Our children are our future and they will one day form an important component of society and its functions. As such, it is important that we do everything we can to help them gear up for tomorrow and ensure that they are well-equipped and prepared to face future challenges. One area in particular that they need to be aided with is managing finances as adults.
Being financially responsible and managing money as adults is usually a difficult task due to a number of reasons. Acquiring adequate income is often hard as it is, but not having effective money management skills leads to further problems such as unnecessary expenses, falling into debt, impulse buying and more. However, despite the importance of learning financial management at an early age, most of these topics are not taught at schools. This is why it is crucial that you help build your children’s financial literacy and set the foundation for a better financial life in the future.
When Should Children Start Learning About Money?
Surprisingly, children are able to comprehend pretty basic financial concepts at a very young age. A study conducted by Purdue University states that children are able to grasp basic money concepts from the age of 3, whilst many financial habits are already set by the age of 7. Source
Children are already curious creatures as they reach the age of pre-school since they are keen to explore and learn more about the world around them. This makes it the best time to introduce them to new concepts – such as money management. Research has shown that adults who manage money well are those who were shown the importance of money when they were children and those who were entrusted with the responsibility of saving at a very early age. Source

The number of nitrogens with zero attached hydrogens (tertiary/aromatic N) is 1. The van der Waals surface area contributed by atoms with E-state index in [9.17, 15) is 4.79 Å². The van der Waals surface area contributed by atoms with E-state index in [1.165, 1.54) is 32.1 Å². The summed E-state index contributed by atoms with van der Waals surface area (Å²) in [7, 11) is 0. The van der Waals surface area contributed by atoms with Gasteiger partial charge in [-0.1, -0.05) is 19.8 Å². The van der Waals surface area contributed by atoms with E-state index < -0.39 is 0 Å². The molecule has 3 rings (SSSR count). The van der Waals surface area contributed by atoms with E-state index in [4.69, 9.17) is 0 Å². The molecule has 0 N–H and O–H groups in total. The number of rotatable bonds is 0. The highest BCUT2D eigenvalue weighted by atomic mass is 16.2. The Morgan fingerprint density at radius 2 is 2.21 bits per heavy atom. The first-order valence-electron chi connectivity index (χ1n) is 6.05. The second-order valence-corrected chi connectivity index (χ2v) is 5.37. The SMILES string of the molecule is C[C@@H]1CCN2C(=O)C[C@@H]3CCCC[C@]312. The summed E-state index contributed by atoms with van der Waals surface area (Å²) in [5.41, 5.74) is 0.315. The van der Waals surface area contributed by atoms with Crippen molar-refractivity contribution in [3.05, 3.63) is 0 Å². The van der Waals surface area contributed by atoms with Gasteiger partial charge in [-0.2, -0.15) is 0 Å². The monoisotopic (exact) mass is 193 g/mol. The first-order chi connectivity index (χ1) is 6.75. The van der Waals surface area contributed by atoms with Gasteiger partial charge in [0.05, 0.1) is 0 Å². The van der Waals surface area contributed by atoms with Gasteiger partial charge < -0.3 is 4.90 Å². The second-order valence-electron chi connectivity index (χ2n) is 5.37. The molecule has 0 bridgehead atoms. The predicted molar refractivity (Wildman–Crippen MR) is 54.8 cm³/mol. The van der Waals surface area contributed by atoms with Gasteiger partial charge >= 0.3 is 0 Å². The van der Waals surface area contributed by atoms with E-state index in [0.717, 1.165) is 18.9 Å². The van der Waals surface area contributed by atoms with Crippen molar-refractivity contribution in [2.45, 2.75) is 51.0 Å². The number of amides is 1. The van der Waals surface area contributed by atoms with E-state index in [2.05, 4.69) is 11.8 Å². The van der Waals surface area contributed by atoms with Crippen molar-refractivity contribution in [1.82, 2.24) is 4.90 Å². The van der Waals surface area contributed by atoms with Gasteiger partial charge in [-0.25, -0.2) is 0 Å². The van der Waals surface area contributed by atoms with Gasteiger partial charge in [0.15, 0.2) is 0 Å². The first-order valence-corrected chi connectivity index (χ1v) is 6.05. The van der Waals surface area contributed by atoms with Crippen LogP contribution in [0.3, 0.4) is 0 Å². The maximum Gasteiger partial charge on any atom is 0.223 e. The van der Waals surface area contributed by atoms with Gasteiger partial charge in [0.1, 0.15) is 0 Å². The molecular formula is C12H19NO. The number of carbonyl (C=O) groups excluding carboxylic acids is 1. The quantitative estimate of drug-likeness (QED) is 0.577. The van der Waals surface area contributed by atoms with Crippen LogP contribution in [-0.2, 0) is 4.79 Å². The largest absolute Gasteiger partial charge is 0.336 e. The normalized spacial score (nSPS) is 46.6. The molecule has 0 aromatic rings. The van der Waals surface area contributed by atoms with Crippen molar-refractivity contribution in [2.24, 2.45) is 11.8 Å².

So when should you start teaching your kids about money? The answer is – it’s never too early to start.
Why is it Important to Teach Children About Money?
Develops great financial habits:
Financial habits are usually developed early on in life, so it is important to give your child a head start – even if this cannot be done overnight. Start small with practices such as planning and saving, which will undoubtedly be extremely beneficial for them in their future years.
Establishes financial awareness:
Gaining financial knowledge as a child can go a long way. Not only does this provide familiarity with financial terms for their future years, having basic financial literacy can help children make better decisions in their life – even at a young age.
Helps set goals & achieve them:
A major aspect of successful money management is learning how to define goals and to work towards them. This is an invaluable lesson for children and adults alike, not only with regard to finances, but with almost every area of our lives.
Tips on How to Teach Your Children Financial Responsibility
There are various things that you could do to help your child develop better money management skills. A few tips have been compiled below:
Teach them the value of money:
First and foremost, it is important that kids learn the importance of money in terms of it being a commodity and how it is what allows people to obtain what they need to live their lives. Teach them to develop respect for money – even for change money – and ensure they truly understand how important it is to be mindful of spending and saving.
Be open about family finances: